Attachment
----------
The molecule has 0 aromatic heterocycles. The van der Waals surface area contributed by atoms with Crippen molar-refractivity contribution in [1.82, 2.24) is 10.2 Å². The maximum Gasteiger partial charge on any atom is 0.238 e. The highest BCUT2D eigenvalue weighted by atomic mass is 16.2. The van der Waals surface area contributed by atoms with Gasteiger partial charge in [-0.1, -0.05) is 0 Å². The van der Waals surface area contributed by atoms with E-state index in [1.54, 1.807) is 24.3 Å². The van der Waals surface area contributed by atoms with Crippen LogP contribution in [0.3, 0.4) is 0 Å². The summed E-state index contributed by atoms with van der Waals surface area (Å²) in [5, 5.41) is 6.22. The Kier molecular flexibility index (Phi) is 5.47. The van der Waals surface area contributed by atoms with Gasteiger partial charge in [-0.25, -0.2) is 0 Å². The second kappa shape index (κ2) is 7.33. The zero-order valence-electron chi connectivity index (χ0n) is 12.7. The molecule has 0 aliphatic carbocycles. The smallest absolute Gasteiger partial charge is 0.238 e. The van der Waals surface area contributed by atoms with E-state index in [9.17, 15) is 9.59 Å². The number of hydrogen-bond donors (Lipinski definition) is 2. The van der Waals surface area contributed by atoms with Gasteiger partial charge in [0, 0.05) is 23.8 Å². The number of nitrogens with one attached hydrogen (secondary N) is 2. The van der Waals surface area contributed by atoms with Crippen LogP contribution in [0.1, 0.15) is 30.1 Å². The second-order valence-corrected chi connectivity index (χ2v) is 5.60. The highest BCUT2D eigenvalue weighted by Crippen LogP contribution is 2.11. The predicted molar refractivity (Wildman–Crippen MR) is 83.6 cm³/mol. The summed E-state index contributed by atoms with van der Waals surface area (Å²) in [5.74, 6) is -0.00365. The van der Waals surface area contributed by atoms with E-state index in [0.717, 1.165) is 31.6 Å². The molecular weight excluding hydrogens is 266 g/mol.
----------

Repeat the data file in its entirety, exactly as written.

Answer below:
The molecule has 0 aromatic heterocycles. The van der Waals surface area contributed by atoms with Crippen molar-refractivity contribution in [1.82, 2.24) is 10.2 Å². The maximum Gasteiger partial charge on any atom is 0.238 e. The highest BCUT2D eigenvalue weighted by atomic mass is 16.2. The van der Waals surface area contributed by atoms with Gasteiger partial charge in [-0.1, -0.05) is 0 Å². The van der Waals surface area contributed by atoms with E-state index in [1.54, 1.807) is 24.3 Å². The van der Waals surface area contributed by atoms with Crippen LogP contribution in [0.3, 0.4) is 0 Å². The summed E-state index contributed by atoms with van der Waals surface area (Å²) in [5, 5.41) is 6.22. The Kier molecular flexibility index (Phi) is 5.47. The van der Waals surface area contributed by atoms with Gasteiger partial charge in [-0.25, -0.2) is 0 Å². The second kappa shape index (κ2) is 7.33. The zero-order valence-electron chi connectivity index (χ0n) is 12.7. The molecule has 0 aliphatic carbocycles. The smallest absolute Gasteiger partial charge is 0.238 e. The van der Waals surface area contributed by atoms with E-state index in [9.17, 15) is 9.59 Å². The number of hydrogen-bond donors (Lipinski definition) is 2. The van der Waals surface area contributed by atoms with Gasteiger partial charge in [0, 0.05) is 23.8 Å². The number of nitrogens with one attached hydrogen (secondary N) is 2. The van der Waals surface area contributed by atoms with Crippen LogP contribution in [0.1, 0.15) is 30.1 Å². The second-order valence-corrected chi connectivity index (χ2v) is 5.60. The highest BCUT2D eigenvalue weighted by Crippen LogP contribution is 2.11. The predicted molar refractivity (Wildman–Crippen MR) is 83.6 cm³/mol. The summed E-state index contributed by atoms with van der Waals surface area (Å²) in [5.74, 6) is -0.00365. The van der Waals surface area contributed by atoms with E-state index in [0.717, 1.165) is 31.6 Å². The molecular weight excluding hydrogens is 266 g/mol.